Lumbar radiculitis is a type of back pain that’s felt in the lower part of the back and originates from the spine. A more precise lumbar radiculitis definition would be nerve root pain in the lower part of the spine, referred to as the lumbar region. The term radiculitis is pain that radiates along a sensory distribution (dermatome) of a nerve caused by inflammation or irritation of a nerve root at its connection to the spinal column.
The spinal cord has several nerve roots that come out of it from both sides, controlling functions such as our sensory and motor actions. Nerves located at the level of the lumbar spine are known for innervating the areas of the back and lower extremities. The spine is comprised of a protective vertebral column that houses spinal nerves that emerge from spaces between the bony arches of the vertebra. Vertebral columns are named according to what section they come from, which are as follows: cervical (neck), thoracic (chest), Lumbar (abdominal), sacral (pelvic), and Coccygeal (tailbone).
Pathological processes that compromise the integrity of lumbar spinal nerves may lead to the development of lumbar radiculitis. This is not an independent disease, but rather a secondary complication. The following are some conditions that are known for being lumbar radiculitis causes.
Spinal disc herniation is the most common cause of lumbar radiculitis. Disc herniation of an intervertebral disc is characterized by a bulging or protrusion of the soft central portion outside of its protective rings. This leads the space between two spinal discs to be reduced. Different types of nerve pain are determined by which nerves are affected. Spinal disc herniation is usually due to age-related degeneration of the outer spinal ring, known as annulus fibrosus. However, lifting injuries, trauma, and straining have also been known to cause disc herniation as well.
Other causes of lumbar radiculitis include:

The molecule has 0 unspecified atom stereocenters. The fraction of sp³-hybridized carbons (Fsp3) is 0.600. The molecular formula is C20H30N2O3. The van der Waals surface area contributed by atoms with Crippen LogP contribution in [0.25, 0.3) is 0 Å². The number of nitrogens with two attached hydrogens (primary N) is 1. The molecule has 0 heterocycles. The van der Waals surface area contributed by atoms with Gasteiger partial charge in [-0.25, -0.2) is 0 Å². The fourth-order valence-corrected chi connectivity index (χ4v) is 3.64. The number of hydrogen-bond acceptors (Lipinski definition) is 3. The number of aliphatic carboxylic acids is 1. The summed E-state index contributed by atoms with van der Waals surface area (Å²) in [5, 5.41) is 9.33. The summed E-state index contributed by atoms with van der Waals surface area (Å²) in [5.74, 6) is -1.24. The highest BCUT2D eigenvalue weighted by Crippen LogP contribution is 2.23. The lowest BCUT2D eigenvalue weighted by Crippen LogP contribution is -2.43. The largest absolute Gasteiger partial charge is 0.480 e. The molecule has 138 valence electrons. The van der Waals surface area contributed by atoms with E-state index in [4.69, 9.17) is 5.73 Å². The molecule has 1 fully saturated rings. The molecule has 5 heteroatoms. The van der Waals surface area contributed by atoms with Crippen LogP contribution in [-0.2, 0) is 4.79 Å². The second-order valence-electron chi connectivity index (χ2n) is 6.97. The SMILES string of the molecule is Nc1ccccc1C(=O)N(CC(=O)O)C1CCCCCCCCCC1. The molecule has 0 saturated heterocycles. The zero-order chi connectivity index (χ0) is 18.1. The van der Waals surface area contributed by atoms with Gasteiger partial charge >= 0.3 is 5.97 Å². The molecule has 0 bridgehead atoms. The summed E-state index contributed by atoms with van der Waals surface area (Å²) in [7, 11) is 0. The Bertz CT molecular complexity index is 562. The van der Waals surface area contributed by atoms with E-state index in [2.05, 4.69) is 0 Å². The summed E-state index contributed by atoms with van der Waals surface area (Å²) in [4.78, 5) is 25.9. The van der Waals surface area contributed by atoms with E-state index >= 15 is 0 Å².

The lumbar spine is comprised of five lumbar vertebrae that help support body weight as well as promote movement. Several different nerves innervate regions of the lower back and lower extremities that run through the lumbar spine, so depending on the exact location of the injury, symptoms may vary from patient to patient.
The most common form of radiculitis is a condition called sciatica, which occurs due to the compression of the sciatic nerve. This condition affects the lower back, buttocks, legs, and feet, and is most commonly referred to as sciatica pain. Pain in this region is most often described as being sharp in nature and may last a few minutes or as long as the whole day.
Regardless of the location of the injury, the common pain can become aggravated with sharp movements of the lumbar region, fall injuries, heavy lifting, and any physical activity that involves moving your waist. Lumbar radiculopathies can often be exacerbated by coughing, sneezing, and the tensing of the stomach muscles. Because of this, individuals affected often have restricted movement accompanied by muscle weakness and possible tingling and numbness.
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A thorough medical examination will be required to accurately diagnose lumbar radiculitis and to rule out any other potential lower back pain causes. Your doctor will look for the tell-tale signs of radiating nerve pain and investigate possible causes for lumbar nerve compression.
During the physical exam, your doctor may ask you to perform simple movements, such as lifting your leg to a certain height. Experiencing pain during this move is a positive sign of lumbar radiculitis
A series of imaging tests will be done, including CT and MRI scans, looking for signs of disc herniation. Additionally, the conduction ability of nerve tissue may also be assessed through an electromyography test, which can accurately determine if a particular nerve has been damaged.
Treatment consists of conservative treatment, pain management, and the possibility of surgery. In most cases, the cause of lumbar radiculopathy will resolve spontaneously over weeks to months. For this reason, most experts simply advise avoiding stress on the lumbar spine and rest. Pain medication is often prescribed to alleviate acute pain and allows the patient to begin exercising and stretching. Surgery is often reserved as a last resort in cases of debilitating pain or loss of function.
The following are the most commonly indicated treatment recommendations: